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CrossFit Health is an investigation into the ills of modern medicine and the wilful abuse of the public’s trust in science. The lessons learned from the legal dismantling of fake science, a crooked journal, and perjuring scientists have given us a forensic view as to how everything might have gone so wrong. We’re calling the combination of runaway medical costs and disease rates — which many profit from but none combat effectively — “The Mess.”

Dr. Maryanne Demasi recently interviewed Dr. Paul Rosch about his efforts to combat the lipid hypothesis, his understanding of the real causes of heart disease, and his views on what it means to be a pioneer who is willing to reject prevailing scientific dogma. Here, Demasi shares highlights from that interview, as well as her personal reflections on Dr. Rosch’s vast contributions to science and health.

Read MoreIn Conversation With Paul J. Rosch

Placebos are used in clinical trials to demonstrate that an experimental drug is superior to the control or “inactive” pill, but sometimes placebos can contain “excipients” such as chemicals, dyes, allergens, or other confounding agents, which might unintentionally bring about symptoms in trial participants. Maryanne Demasi, Ph.D., discusses the issues that arise when placebos are not inert and how these issues may be addressed by the medical journals publishing trial results.

Read MoreSometimes a Placebo Is not a Placebo

In 1987, the American Heart Association claimed cholesterol-lowering statin drugs would “almost eliminate the necessity for bypass surgery and percutaneous coronary intervention (PCI), and eradicate CA (coronary atherosclerosis) by the end of the 20th century.” Unfortunately, as Vladimir Subbotin, an MD and Ph.D. with expertise in disease pathology, explains, “the prognosis stopped short of satisfying the predictions.” In this presentation, delivered at a CrossFit Health event on Dec. 15, 2019, Subbotin shares his explanation for why statins have failed to meet the AHA’s expectations. That failure, he claims, is due to a fundamentally flawed understanding of the pathogenesis of the disease. He presents an alternative hypothesis.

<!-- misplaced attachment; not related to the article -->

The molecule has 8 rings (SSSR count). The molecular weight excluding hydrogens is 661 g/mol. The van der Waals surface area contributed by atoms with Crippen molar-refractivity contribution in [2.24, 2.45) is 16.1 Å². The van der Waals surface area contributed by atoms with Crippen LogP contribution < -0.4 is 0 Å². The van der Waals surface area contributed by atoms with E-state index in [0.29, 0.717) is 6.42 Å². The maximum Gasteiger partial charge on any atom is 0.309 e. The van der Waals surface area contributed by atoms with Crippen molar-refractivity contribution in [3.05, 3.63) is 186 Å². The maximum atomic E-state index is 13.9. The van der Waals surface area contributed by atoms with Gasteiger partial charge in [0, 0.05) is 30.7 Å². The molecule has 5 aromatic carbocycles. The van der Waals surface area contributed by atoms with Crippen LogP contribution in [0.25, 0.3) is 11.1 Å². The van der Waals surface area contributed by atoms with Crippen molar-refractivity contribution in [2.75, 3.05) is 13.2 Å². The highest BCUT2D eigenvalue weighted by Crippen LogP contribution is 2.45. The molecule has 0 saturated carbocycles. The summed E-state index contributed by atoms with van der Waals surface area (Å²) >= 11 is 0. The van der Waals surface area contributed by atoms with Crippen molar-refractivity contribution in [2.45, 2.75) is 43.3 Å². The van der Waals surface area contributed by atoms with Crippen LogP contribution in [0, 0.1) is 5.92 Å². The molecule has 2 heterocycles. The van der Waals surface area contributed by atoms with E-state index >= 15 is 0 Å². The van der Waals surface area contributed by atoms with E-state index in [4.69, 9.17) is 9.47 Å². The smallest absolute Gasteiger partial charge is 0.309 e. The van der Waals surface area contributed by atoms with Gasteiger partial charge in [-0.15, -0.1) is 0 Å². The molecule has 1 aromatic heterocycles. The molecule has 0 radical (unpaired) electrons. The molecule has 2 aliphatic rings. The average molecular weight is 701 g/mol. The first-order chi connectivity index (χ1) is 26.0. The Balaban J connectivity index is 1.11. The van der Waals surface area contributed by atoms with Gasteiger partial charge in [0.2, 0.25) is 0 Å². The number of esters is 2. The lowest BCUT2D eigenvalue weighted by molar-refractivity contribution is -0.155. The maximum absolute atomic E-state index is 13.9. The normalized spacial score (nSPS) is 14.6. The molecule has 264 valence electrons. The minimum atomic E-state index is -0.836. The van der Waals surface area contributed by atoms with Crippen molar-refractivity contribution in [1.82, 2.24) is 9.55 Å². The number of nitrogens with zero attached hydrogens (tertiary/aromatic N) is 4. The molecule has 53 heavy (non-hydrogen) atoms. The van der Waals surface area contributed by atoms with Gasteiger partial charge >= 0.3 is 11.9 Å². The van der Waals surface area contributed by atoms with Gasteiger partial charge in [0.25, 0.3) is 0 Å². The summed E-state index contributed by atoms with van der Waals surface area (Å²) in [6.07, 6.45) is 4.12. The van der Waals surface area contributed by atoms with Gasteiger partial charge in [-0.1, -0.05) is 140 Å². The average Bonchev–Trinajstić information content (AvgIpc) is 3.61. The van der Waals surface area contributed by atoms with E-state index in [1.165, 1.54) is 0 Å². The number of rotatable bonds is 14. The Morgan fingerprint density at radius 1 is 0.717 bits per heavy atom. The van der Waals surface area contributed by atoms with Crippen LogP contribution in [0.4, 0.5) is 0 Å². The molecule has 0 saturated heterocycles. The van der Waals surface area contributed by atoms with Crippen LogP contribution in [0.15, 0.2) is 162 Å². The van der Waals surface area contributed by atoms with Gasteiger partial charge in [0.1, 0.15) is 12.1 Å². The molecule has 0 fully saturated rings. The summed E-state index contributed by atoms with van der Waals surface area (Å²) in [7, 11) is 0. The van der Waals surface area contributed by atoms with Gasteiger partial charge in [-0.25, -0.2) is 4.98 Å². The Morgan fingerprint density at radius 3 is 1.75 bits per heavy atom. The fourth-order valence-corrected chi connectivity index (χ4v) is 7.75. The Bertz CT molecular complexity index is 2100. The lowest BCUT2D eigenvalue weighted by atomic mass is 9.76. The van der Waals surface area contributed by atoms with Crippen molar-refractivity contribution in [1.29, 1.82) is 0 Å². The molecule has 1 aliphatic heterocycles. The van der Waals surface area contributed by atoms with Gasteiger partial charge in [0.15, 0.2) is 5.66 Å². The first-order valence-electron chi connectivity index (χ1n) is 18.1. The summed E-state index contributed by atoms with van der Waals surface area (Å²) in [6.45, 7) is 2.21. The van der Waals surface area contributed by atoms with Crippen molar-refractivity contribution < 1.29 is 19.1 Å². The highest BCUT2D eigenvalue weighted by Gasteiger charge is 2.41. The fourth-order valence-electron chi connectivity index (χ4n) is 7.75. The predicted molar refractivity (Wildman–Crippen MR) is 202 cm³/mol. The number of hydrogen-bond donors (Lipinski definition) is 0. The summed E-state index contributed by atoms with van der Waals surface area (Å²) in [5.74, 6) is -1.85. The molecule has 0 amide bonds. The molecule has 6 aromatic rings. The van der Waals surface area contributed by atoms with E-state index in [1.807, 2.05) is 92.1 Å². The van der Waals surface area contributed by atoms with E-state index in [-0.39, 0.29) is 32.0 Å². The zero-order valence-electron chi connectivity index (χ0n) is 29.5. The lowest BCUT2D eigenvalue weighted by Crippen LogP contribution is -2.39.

Watch Vladimir Subbotin: An Alternative Hypothesis for Coronary Atherosclerosis

Evidence-based medicine (EBM) grew from the recognition that medical recommendations should become more scientific, Dr. Malcolm Kendrick explains. Unfortunately, several factors confound the endeavor. Kendrick notes life expectancies have begun to decline in the U.S. and U.K. and suggests this may be due, in part, to the unreliable evidence doctors use to treat their patients. Citing prominent voices from the scientific scholarship, he discusses several reasons why our most trusted studies — randomized controlled trials and meta-analyses — are unreliable. “Can EBM be salvaged?” Kendrick asks. “Only if the public and politicians, and of course doctors, wake up to the fact that ‘something has gone fundamentally wrong with one of our greatest human creations,’” he concludes.